What do we get from art? When we see artwork, what’s unique about that experience? It is a playground where our mind and emotions interact with the free minds of others. 
The retired artist in us feels a certain high to be in the same playground that we discovered when we entered this world. As a child we had a direct spontaneous relation with the world. When we paint or play in the sand, we leave our unique artistic mark on the things around us. Just like art, all the scientific inventions are products of the spontaneous question, “What would happen if…?” This question is also the formula of a child when he or she discovers the world. Most of us abandoned this free play of the mind and lose our spontaneity when the world starts to attack us with its rules. In our maturity, when painting and drawing introduce their rules to us, we discover that we are no longer good at art and it’s hard to achieve high quality in it. We abandoned it, later to find out that no other entertainment can fully take its place. We've been deprived of our first and naturally favorite activity, because there is no easy way to do it anymore. 
But there is.
You can return and swim again in your childhood paradise after getting familiar with this painting process, which takes 30 minutes to learn . It's easy to learn and easy to do. It doesn't requires expensive tools. 
In our money driven culture the most marketing-savvy artists have transformed the process of creating artworks into ambitious projects which are impossible to achieve without loads of money and also hundreds of paid assistants who are there to accomplish the tedious and deficit aspects of creation. The ideas of wealthy artists are executed by less marketing-savvy artists who receive little payment, and the result is sold for millions of dollars. Now we have a technique which resolves that problem for all of us. Large ambitious works can be
achieved very easy and fast, without any assistant. In the creation of any artwork the artist must have a physical relation to their work, even the greatest ideas flourish further at the time of execution. Self-expression is not the expression of other men. We all must play in the same playground as equals. Otherwise, it cannot be called a playground for all. 
No artist is greater then the other. 
Let us invite the three of the most successful artists in the world and let them unite their forces together they also can bring hundreds of assistants, along with their state of the art equipment, to compete with you. Remember, you only have 30 minutes to become an expert in this technique. After those 30 minutes, I guarantee you that in this showdown, they cannot possibly win. You will show up with no tools in your hand, while they carry their heavy equipment. Even in your pockets there will be nothing. But you will be armed and dangerous, having only paint and paper to create your first masterpiece.


This new painting process is a replica of technologies developed by the Industrial Revolution. Why Industrial revolution? Because the new shapes and surfaces, that came out of the Industrial Revolution, have composed the cultural landscape of the 20th century. And the entire cultural landscape of the 20th century can leave its fingerprints through this painting process.
The 20th century began with technological transformations, which sparked the spirit of modernity. While the modern painting  exploring how to align itself with the dynamics of it’s time, the painting process remained technically unexplored, throughout the century.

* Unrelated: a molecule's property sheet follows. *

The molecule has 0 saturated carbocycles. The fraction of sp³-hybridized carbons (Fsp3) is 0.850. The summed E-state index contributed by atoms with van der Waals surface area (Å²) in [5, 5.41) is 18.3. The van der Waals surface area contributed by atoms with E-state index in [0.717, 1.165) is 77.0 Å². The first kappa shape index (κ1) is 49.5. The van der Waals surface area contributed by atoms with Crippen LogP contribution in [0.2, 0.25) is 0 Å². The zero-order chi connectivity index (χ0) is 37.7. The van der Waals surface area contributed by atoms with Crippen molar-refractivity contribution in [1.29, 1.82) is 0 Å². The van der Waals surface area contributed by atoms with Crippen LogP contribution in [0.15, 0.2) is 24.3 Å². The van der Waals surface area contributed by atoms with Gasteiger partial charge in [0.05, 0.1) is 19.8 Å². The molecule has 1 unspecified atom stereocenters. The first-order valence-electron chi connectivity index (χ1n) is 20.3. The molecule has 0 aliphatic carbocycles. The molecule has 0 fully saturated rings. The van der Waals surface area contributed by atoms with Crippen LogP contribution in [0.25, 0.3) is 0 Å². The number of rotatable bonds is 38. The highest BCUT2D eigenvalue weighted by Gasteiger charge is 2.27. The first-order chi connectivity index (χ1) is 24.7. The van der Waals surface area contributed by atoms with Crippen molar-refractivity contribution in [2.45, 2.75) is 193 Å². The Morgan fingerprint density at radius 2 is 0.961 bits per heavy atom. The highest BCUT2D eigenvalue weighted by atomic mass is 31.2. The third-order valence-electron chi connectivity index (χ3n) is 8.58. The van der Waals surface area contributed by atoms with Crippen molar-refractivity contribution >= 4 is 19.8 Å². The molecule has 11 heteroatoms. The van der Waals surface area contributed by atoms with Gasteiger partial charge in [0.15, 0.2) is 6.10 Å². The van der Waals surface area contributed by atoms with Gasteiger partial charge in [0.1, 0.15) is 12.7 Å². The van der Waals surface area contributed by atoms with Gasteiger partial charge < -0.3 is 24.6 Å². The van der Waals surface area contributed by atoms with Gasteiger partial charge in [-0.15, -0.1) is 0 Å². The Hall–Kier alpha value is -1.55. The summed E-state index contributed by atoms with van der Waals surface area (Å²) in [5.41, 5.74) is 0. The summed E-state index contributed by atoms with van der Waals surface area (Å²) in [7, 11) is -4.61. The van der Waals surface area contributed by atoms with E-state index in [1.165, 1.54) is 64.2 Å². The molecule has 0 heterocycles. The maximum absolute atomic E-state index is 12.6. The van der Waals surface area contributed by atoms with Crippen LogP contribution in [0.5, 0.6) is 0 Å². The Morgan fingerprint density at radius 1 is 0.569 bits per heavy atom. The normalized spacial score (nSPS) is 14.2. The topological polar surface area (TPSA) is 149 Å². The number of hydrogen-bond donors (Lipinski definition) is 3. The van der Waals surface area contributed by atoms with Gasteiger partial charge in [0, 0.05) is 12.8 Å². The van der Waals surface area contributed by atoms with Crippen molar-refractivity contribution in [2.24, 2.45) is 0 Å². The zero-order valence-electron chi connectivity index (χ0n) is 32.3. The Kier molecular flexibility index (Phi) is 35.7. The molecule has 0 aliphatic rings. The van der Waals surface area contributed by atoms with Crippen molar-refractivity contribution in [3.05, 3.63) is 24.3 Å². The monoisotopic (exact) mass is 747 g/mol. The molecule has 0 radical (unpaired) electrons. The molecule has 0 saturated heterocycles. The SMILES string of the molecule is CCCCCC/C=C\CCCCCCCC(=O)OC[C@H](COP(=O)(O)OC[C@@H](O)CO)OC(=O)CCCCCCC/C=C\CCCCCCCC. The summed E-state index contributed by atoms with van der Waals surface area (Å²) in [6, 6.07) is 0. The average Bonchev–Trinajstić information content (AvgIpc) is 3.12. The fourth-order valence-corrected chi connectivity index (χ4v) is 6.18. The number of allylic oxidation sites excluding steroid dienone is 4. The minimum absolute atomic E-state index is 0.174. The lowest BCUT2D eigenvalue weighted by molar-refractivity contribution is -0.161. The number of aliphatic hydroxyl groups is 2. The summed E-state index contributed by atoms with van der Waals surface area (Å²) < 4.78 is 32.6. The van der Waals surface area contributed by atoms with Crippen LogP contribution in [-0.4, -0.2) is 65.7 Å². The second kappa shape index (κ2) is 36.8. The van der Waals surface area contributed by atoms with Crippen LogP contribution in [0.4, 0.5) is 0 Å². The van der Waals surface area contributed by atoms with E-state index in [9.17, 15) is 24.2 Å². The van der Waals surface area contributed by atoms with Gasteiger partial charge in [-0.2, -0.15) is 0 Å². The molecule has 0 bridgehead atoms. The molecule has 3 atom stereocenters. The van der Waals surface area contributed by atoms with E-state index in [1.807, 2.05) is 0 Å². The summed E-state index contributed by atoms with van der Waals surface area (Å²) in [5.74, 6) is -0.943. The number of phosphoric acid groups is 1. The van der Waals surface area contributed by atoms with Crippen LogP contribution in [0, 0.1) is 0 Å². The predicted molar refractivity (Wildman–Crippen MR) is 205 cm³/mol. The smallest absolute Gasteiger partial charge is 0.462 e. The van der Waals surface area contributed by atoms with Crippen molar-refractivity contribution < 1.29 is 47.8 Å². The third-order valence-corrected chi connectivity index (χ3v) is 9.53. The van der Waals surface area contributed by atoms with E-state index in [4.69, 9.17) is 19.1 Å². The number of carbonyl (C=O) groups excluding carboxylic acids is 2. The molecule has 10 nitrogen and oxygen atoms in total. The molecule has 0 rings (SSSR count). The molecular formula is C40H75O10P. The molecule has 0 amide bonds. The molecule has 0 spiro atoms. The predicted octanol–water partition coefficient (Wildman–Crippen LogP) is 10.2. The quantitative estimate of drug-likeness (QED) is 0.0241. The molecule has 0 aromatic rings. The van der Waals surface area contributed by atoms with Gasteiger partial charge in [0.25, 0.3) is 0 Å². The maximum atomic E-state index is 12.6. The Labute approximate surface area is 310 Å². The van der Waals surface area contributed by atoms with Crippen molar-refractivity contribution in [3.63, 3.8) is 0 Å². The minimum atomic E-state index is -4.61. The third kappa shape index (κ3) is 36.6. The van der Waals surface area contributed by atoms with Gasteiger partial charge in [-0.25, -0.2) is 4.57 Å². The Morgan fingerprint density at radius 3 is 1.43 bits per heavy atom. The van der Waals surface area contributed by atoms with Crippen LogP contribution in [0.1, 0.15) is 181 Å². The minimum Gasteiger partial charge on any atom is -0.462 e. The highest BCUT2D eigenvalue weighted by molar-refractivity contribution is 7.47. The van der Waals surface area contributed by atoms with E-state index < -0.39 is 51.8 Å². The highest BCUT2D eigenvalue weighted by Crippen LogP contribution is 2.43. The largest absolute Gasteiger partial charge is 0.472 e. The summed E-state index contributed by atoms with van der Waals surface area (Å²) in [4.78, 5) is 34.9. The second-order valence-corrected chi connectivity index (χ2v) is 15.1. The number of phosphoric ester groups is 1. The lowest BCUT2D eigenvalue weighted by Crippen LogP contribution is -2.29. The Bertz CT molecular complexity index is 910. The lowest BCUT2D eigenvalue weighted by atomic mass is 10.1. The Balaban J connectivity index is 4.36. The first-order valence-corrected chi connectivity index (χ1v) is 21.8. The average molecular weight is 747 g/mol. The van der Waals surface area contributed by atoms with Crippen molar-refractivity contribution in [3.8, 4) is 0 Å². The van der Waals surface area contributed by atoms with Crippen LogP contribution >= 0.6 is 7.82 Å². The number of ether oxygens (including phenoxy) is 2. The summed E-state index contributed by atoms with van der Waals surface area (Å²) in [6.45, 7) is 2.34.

We have to go back 600 years, to find the last technical innovations, in the history of painting. Back then, at the absence of camera and electronic communication, ‘painting was the main generator of social symbols’. People sow broader world through painting and they also learned how to live in it, by adopting new ideas and values.
Today mass media achieves more, with more advance tools. It’s armed with cameras and computers. The practical potentials of these tools generated universal efforts and resources, in their past 160 years of development.
Parallel to their practical use, cameras and computers created their own masterpieces of art.
Guided by these same economic and aesthetic principals, can we reinvent the painting process? If yes, how to use our hands and the sticky paint, to compete with magical technologies of our time? Let say, we succeed, can painting regain its old power by this?
This humble painting process, controlled by hands, with the use of same paint, can  produce and synthesize, great production speed, extremely low cost,  unlimited size, and high quality,   that cameras and computers have not yet produced in there ultimate visual images.

January 24, 2014

Hratch  Israelian  was born in Armenia, 1956.
He pioneered this Painting Process in 1972.
Hratch lives and works in Los Angeles since 1980
  For everyday practical painting jobs, today we have better tools than a mere paintbrush. Just as in representational art, the paintbrush has been replaced with much more effective tools. Everyone knows that cameras, with the help of computers, can produce a better quality image in less time and offer multiple variations of the reproduced imagery.
However, they can only reproduce what is already visible and tangible without them. The old paintbrush beats them at the presentation of the invisible. When it comes to the visual expression of inner world, most artists still prefer the 2500 years old brush over state of the art technology. In the art of abstract painting, the first instrument that came to replace the paintbrush was not photo art or computers but a piece of stick. More art criticism has been written about the drip-painting of Jackson Pollock than about the artistic masterpieces of the nonobjective photo or computer art. The art world was more excited about the dripping of paint than by the possibilities offered by the digital technologies.